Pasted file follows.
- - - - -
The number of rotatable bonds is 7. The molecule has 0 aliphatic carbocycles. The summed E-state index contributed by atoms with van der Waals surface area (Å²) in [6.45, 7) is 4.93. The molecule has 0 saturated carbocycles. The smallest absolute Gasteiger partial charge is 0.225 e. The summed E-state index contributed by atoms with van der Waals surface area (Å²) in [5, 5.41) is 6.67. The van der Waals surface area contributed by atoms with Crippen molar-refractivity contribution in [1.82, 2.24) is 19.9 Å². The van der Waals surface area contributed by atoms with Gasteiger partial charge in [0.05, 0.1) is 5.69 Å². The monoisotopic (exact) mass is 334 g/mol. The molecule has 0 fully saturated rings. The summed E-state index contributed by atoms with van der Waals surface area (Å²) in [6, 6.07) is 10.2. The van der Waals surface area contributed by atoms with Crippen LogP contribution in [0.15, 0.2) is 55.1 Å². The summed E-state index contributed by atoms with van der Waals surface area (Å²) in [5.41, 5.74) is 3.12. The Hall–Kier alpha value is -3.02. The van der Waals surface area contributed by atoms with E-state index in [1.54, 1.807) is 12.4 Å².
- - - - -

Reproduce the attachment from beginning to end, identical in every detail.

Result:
The number of rotatable bonds is 7. The molecule has 0 aliphatic carbocycles. The summed E-state index contributed by atoms with van der Waals surface area (Å²) in [6.45, 7) is 4.93. The molecule has 0 saturated carbocycles. The smallest absolute Gasteiger partial charge is 0.225 e. The summed E-state index contributed by atoms with van der Waals surface area (Å²) in [5, 5.41) is 6.67. The van der Waals surface area contributed by atoms with Crippen molar-refractivity contribution in [1.82, 2.24) is 19.9 Å². The van der Waals surface area contributed by atoms with Gasteiger partial charge in [0.05, 0.1) is 5.69 Å². The monoisotopic (exact) mass is 334 g/mol. The molecule has 0 fully saturated rings. The summed E-state index contributed by atoms with van der Waals surface area (Å²) in [6, 6.07) is 10.2. The van der Waals surface area contributed by atoms with Crippen LogP contribution in [0.15, 0.2) is 55.1 Å². The summed E-state index contributed by atoms with van der Waals surface area (Å²) in [5.41, 5.74) is 3.12. The Hall–Kier alpha value is -3.02. The van der Waals surface area contributed by atoms with E-state index in [1.54, 1.807) is 12.4 Å².